Three years after a nation took to the streets demanding bread and social justice, poverty in Egypt has been increasing at alarming levels. A recent report published by the United Nations’ World Food Programme (WFP) and CAPMAS indicates that in 2011, 48.9 percent of Egyptians were below the Upper Poverty Line, up from 40.5 percent in 2005. This basically means that in 2011 almost half of Egypt’s population was counted as poor. Visualize this figure: approximately 40 million people. Recent reports by CAPMAS point to further increases in poverty in 2013.
Even more alarming are child malnutrition figures presented in this report. Child stunting, measured by a height-for-age ratio for children under five and an indicator for long-term malnutrition, rose from 23 percent in 2005, to 29 percent in 2008, to 31 percent in 2011 for children between the ages of 6 months and 5 years.
Pause for a second and also visualize this figure: one third of Egyptian children are suffering from long-term malnutrition, which has affected their growth. These children, at the very beginning of their lives, are already at a massive disadvantage that they might never be able to recover from. These figures are high by international standards and, given that poverty has increased since 2011, they have also undoubtedly increased.
Both poverty and malnutrition have been worsening long before the revolution, so the reason for their increase is not only the ongoing instability Egypt has been facing since then. They have been worsening due to various reasons: inflation, devaluation of the Egyptian pound, the avian influenza epidemic, and the various episodes of the food, fuel, and financial crises of the past few years.
Poverty and malnutrition were on the rise in the late Mubarak years despite high economic growth rates. They were on the rise due to corruption, a lack of adequate response to the crises being faced, and, most importantly, the direction in the economic agenda that was being pursued – an agenda which society has not yet actively discussed an alternative for.
Despite how large Egypt’s poverty figures are, the reality is even grimmer. They are actually an underestimation of the scale of poverty in Egypt. This is for two main reasons.
The first is that poverty lines in Egypt are set too low to factor in adequate costs of decent living, especially non-food needs: housing, healthcare, education, transportation, etc.
In the widely-cited 40 percent poverty incidence figure, which comes from a World Bank report published in 2007, if a household with four members spent more than LE299 per month (approx. US$52 in 2005, and $42 today) on non-food essentials in 2005, they would not be counted as poor. This LE299 was supposed to cover their rent, the costs of the de-facto compulsory magmu’at (private tutoring) in school, transportation, healthcare, electricity, water, and sanitation. Back then, the cost of renting a room in a terrible state in an informal area in Cairo, a room that shares a bathroom with 4-8 other room, cost between LE70-100. If they lived in anything better, they would belong to the 60 percent of Egyptians who were “not poor” in 2005.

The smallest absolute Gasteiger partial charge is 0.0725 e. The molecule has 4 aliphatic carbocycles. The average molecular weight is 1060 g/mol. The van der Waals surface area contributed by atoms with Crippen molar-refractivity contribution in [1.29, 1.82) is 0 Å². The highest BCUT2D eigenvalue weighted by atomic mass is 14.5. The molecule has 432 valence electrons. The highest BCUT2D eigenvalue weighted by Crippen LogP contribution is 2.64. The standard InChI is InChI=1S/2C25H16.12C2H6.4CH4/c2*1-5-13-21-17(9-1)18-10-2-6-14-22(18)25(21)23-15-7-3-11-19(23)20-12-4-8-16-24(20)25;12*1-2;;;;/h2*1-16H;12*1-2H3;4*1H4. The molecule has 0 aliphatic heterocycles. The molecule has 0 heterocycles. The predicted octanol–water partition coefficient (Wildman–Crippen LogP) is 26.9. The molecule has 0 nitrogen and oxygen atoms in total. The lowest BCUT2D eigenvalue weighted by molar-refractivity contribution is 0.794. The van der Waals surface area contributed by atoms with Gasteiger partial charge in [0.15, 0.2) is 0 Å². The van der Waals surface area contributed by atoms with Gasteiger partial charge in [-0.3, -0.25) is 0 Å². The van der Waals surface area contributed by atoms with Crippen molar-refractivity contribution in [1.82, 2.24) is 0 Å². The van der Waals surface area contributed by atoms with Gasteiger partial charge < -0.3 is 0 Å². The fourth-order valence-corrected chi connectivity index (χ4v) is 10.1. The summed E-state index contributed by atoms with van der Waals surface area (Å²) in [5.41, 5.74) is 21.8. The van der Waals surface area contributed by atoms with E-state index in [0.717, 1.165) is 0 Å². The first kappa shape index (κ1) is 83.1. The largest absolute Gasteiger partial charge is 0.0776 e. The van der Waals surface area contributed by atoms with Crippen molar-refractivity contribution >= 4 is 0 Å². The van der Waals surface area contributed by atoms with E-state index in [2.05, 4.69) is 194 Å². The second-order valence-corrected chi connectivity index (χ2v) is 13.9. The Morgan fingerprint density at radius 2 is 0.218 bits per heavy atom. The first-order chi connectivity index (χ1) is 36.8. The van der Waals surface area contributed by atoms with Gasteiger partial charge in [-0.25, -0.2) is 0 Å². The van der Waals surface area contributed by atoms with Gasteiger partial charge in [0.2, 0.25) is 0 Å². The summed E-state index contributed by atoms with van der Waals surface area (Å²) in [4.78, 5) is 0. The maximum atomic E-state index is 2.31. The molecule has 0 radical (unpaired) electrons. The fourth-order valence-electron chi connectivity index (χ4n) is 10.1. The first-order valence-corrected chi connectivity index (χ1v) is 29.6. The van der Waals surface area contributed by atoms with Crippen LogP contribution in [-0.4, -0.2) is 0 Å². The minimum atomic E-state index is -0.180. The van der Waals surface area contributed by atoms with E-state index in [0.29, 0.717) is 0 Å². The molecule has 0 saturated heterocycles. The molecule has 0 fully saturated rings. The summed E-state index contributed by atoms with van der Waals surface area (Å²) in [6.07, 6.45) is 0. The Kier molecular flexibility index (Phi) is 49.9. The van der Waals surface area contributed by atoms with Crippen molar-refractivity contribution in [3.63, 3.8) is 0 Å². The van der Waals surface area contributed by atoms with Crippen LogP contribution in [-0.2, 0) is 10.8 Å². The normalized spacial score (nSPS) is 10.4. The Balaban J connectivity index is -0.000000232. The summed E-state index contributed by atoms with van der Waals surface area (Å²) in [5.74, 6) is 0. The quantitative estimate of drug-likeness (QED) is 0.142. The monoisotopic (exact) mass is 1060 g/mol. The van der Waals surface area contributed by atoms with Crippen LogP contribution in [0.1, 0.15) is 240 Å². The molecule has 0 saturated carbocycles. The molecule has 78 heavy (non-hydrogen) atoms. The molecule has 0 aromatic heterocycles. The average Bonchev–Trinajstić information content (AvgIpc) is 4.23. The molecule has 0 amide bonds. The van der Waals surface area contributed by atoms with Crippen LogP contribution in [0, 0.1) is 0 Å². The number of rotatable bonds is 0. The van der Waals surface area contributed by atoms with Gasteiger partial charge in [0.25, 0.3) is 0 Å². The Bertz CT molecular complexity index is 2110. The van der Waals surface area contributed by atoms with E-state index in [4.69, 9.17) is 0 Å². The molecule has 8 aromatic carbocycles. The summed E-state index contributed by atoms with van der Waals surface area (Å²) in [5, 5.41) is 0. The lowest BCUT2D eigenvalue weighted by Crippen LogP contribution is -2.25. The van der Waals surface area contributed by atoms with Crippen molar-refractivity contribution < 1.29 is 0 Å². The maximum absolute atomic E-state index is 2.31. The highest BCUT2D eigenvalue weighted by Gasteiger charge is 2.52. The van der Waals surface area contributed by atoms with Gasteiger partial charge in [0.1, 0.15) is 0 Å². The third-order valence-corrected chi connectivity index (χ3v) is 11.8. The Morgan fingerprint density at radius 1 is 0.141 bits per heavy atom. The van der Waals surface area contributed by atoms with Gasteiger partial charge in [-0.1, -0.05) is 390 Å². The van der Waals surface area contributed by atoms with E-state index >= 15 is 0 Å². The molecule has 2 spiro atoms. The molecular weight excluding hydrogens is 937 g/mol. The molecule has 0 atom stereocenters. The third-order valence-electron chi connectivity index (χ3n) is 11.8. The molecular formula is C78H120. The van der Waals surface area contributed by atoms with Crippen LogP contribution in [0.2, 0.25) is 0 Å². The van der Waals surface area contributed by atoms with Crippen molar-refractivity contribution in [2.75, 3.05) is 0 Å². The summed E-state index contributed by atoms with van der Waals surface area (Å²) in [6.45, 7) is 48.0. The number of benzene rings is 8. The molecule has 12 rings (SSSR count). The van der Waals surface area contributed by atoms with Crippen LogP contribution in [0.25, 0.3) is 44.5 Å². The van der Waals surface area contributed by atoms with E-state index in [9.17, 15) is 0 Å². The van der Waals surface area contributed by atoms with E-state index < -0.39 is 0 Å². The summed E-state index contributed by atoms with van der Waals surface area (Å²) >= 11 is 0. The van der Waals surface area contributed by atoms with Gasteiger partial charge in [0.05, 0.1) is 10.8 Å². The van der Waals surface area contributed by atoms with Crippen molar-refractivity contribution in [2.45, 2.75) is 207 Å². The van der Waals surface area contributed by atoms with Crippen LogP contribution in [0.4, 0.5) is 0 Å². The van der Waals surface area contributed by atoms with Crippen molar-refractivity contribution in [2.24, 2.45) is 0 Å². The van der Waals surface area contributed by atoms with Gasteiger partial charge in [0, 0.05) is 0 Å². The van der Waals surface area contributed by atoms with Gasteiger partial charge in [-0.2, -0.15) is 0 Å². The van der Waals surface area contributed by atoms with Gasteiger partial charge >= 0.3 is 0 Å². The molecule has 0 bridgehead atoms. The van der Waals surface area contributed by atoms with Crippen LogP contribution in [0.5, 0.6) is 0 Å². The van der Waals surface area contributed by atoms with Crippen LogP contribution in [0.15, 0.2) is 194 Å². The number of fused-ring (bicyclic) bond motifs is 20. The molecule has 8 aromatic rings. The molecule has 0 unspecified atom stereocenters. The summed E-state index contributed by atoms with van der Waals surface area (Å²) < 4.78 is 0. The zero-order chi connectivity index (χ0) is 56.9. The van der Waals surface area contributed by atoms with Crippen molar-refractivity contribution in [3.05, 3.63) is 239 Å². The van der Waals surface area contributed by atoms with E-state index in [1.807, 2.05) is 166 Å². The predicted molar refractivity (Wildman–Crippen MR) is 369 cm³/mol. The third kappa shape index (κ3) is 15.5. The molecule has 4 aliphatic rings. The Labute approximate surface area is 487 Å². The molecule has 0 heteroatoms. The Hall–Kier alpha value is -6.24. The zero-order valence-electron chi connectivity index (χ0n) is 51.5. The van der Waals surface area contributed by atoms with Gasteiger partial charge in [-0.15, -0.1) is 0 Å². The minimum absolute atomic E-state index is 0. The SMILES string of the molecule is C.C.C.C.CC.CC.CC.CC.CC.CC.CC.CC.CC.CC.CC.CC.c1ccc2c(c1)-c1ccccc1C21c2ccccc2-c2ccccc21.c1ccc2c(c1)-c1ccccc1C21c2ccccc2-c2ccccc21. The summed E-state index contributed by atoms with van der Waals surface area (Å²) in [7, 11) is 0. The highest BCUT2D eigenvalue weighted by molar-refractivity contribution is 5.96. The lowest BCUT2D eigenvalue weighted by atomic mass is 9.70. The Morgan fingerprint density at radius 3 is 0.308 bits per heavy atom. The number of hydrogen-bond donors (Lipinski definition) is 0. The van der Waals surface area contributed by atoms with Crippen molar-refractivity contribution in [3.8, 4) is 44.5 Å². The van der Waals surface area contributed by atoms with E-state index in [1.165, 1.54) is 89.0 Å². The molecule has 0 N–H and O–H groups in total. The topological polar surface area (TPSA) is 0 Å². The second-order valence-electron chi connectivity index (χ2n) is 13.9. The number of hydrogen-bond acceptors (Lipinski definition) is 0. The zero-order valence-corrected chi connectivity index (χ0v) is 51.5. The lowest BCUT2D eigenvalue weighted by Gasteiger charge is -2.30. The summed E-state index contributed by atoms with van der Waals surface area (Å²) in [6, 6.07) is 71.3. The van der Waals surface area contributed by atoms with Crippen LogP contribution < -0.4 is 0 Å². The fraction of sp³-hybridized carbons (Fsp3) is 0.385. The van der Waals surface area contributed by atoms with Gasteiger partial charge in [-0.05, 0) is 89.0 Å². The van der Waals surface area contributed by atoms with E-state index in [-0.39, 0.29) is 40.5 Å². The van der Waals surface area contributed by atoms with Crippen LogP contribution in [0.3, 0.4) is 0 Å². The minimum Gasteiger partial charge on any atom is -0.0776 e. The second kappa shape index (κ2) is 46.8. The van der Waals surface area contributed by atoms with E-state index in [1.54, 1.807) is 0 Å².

The second reason is that the Egyptian census undercounts the populations of informal areas. Here is a glaring example of the problem. The 2006 census records a population of 32,652 in Ezbet al-Haggana, one of Egypt’s largest informal areas. Press and NGO figures refer to between one and two million people. In Mike Davis’ book, “Planet of Slums”, Ezbet al-Haggana is counted among the largest 15 mega-slums of the world. The reality is most likely somewhere in the middle – a few hundred thousand people. We actually don’t know. This is not an isolated error. Populations of informal areas are generally underestimated in the census – something that all urban researchers of Egypt would confirm.
Perhaps the biggest proof that poverty is underestimated in Egypt is the poverty incidence figure for Greater Cairo. Reports generally state that poverty in the city until 2007 was in the range of 5 percent of the population – how is this possible when approximately 65 percent of Cairenes live in informal areas?
I am not saying that they are all poor – but surely anyone familiar with these neighborhoods will testify that it is impossible that only a small fraction of their residents are poor. For a detailed calculation of costs of living and an understanding of why poverty figures are underestimated in Egypt, you can refer to this research paper.
It is a good time to have a serious discussion about the scale of poverty in Egypt. This serious discussion should include: a societal discussion (not one led by international organizations), consultations with the poor about what should define a decent and humane poverty line, access to HIECS (the Household Income, Expenditure and Consumption Survey carried out by CAPMAS), and census data for researchers so that the discussion can be informed. It is also time to have a national poverty monitoring system, rather than having poverty monitored by international organizations working in Egypt.
Egypt is at an opportune moment to face reality, to count the true size of the populations of informal areas and, thus, to count all Egyptians. Why is it a perfect moment? Simply because any new government can blame the massive scale of poverty and informal areas on the past. Mubarak’s regime saw these figures as their failure and, hence, there was a motivation to conceal them. Now is an excellent moment to start from facts: to know the true scale of poverty and to know the true scale of the populations of informal areas and to include them in Egypt’s census. Then – and only then – we can move forward relying on facts.